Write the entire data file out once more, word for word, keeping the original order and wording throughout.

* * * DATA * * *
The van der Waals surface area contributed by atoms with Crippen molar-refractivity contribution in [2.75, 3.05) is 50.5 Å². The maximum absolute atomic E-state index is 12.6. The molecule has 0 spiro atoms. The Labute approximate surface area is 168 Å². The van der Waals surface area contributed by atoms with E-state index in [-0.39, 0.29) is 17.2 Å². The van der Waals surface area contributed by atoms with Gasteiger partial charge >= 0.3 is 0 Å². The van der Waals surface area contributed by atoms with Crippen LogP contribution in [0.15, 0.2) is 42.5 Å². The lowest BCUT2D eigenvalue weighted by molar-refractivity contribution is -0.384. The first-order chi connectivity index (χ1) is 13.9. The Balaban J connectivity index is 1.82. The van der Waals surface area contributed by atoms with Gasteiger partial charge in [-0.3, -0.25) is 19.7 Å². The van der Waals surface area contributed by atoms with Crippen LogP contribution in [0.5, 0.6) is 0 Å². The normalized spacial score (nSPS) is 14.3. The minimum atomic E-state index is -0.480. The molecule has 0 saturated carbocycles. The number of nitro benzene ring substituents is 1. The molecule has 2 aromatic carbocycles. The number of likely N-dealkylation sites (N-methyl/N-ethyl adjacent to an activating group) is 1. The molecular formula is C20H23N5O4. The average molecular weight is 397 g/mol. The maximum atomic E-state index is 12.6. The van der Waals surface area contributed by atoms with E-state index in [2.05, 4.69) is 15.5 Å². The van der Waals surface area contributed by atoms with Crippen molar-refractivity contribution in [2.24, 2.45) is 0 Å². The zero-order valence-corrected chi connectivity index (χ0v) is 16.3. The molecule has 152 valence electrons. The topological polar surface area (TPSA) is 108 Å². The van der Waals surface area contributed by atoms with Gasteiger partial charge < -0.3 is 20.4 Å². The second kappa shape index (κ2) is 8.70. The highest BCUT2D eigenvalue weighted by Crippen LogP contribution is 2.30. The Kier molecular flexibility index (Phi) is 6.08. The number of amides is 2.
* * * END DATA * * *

The van der Waals surface area contributed by atoms with Crippen molar-refractivity contribution in [2.75, 3.05) is 50.5 Å². The maximum absolute atomic E-state index is 12.6. The molecule has 0 spiro atoms. The Labute approximate surface area is 168 Å². The van der Waals surface area contributed by atoms with E-state index in [-0.39, 0.29) is 17.2 Å². The van der Waals surface area contributed by atoms with Gasteiger partial charge >= 0.3 is 0 Å². The van der Waals surface area contributed by atoms with Crippen LogP contribution in [0.15, 0.2) is 42.5 Å². The lowest BCUT2D eigenvalue weighted by molar-refractivity contribution is -0.384. The first-order chi connectivity index (χ1) is 13.9. The Balaban J connectivity index is 1.82. The van der Waals surface area contributed by atoms with Gasteiger partial charge in [-0.3, -0.25) is 19.7 Å². The van der Waals surface area contributed by atoms with Crippen LogP contribution in [0.5, 0.6) is 0 Å². The normalized spacial score (nSPS) is 14.3. The minimum atomic E-state index is -0.480. The molecule has 0 saturated carbocycles. The number of nitro benzene ring substituents is 1. The molecule has 2 aromatic carbocycles. The number of likely N-dealkylation sites (N-methyl/N-ethyl adjacent to an activating group) is 1. The molecular formula is C20H23N5O4. The average molecular weight is 397 g/mol. The maximum atomic E-state index is 12.6. The van der Waals surface area contributed by atoms with E-state index in [2.05, 4.69) is 15.5 Å². The van der Waals surface area contributed by atoms with Crippen molar-refractivity contribution in [2.24, 2.45) is 0 Å². The zero-order valence-corrected chi connectivity index (χ0v) is 16.3. The molecule has 152 valence electrons. The topological polar surface area (TPSA) is 108 Å². The van der Waals surface area contributed by atoms with Gasteiger partial charge < -0.3 is 20.4 Å². The second kappa shape index (κ2) is 8.70. The highest BCUT2D eigenvalue weighted by Crippen LogP contribution is 2.30. The Kier molecular flexibility index (Phi) is 6.08. The number of amides is 2.